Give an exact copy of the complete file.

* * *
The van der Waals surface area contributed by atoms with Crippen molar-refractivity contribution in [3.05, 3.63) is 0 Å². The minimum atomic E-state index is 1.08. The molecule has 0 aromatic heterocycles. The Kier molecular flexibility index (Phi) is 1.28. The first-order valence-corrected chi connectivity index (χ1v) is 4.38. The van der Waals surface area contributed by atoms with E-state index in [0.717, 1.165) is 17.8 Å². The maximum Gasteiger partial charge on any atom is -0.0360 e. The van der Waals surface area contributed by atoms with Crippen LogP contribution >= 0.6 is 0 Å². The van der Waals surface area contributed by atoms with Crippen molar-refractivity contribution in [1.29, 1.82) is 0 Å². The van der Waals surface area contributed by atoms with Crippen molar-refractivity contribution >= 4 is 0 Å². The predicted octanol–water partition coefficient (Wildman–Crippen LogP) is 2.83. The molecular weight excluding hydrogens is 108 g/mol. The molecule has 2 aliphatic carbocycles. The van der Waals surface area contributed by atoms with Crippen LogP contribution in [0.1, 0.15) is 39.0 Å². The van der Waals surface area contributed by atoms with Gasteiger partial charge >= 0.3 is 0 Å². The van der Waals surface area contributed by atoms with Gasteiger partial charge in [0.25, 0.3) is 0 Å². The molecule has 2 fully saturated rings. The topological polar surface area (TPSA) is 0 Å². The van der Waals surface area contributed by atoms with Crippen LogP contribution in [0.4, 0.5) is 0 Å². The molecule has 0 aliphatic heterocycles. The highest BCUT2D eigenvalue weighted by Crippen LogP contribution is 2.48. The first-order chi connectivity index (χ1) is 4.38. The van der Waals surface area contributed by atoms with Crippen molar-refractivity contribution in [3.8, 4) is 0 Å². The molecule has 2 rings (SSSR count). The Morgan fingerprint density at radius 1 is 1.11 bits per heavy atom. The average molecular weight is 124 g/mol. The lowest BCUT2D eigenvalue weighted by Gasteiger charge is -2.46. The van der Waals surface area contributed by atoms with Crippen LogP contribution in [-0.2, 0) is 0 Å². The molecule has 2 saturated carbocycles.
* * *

The van der Waals surface area contributed by atoms with Crippen molar-refractivity contribution in [3.05, 3.63) is 0 Å². The minimum atomic E-state index is 1.08. The molecule has 0 aromatic heterocycles. The Kier molecular flexibility index (Phi) is 1.28. The first-order valence-corrected chi connectivity index (χ1v) is 4.38. The van der Waals surface area contributed by atoms with E-state index in [0.717, 1.165) is 17.8 Å². The maximum Gasteiger partial charge on any atom is -0.0360 e. The van der Waals surface area contributed by atoms with Crippen LogP contribution >= 0.6 is 0 Å². The van der Waals surface area contributed by atoms with Crippen molar-refractivity contribution in [1.29, 1.82) is 0 Å². The van der Waals surface area contributed by atoms with Crippen molar-refractivity contribution >= 4 is 0 Å². The predicted octanol–water partition coefficient (Wildman–Crippen LogP) is 2.83. The molecular weight excluding hydrogens is 108 g/mol. The molecule has 2 aliphatic carbocycles. The van der Waals surface area contributed by atoms with Crippen LogP contribution in [0.1, 0.15) is 39.0 Å². The van der Waals surface area contributed by atoms with Gasteiger partial charge >= 0.3 is 0 Å². The van der Waals surface area contributed by atoms with Gasteiger partial charge in [0.25, 0.3) is 0 Å². The molecule has 2 fully saturated rings. The topological polar surface area (TPSA) is 0 Å². The van der Waals surface area contributed by atoms with Crippen LogP contribution in [0.4, 0.5) is 0 Å². The molecule has 0 aliphatic heterocycles. The highest BCUT2D eigenvalue weighted by Crippen LogP contribution is 2.48. The first-order chi connectivity index (χ1) is 4.38. The van der Waals surface area contributed by atoms with Crippen molar-refractivity contribution in [3.8, 4) is 0 Å². The molecule has 2 rings (SSSR count). The Morgan fingerprint density at radius 1 is 1.11 bits per heavy atom. The average molecular weight is 124 g/mol. The lowest BCUT2D eigenvalue weighted by Gasteiger charge is -2.46. The van der Waals surface area contributed by atoms with Crippen LogP contribution in [-0.2, 0) is 0 Å². The molecule has 2 saturated carbocycles.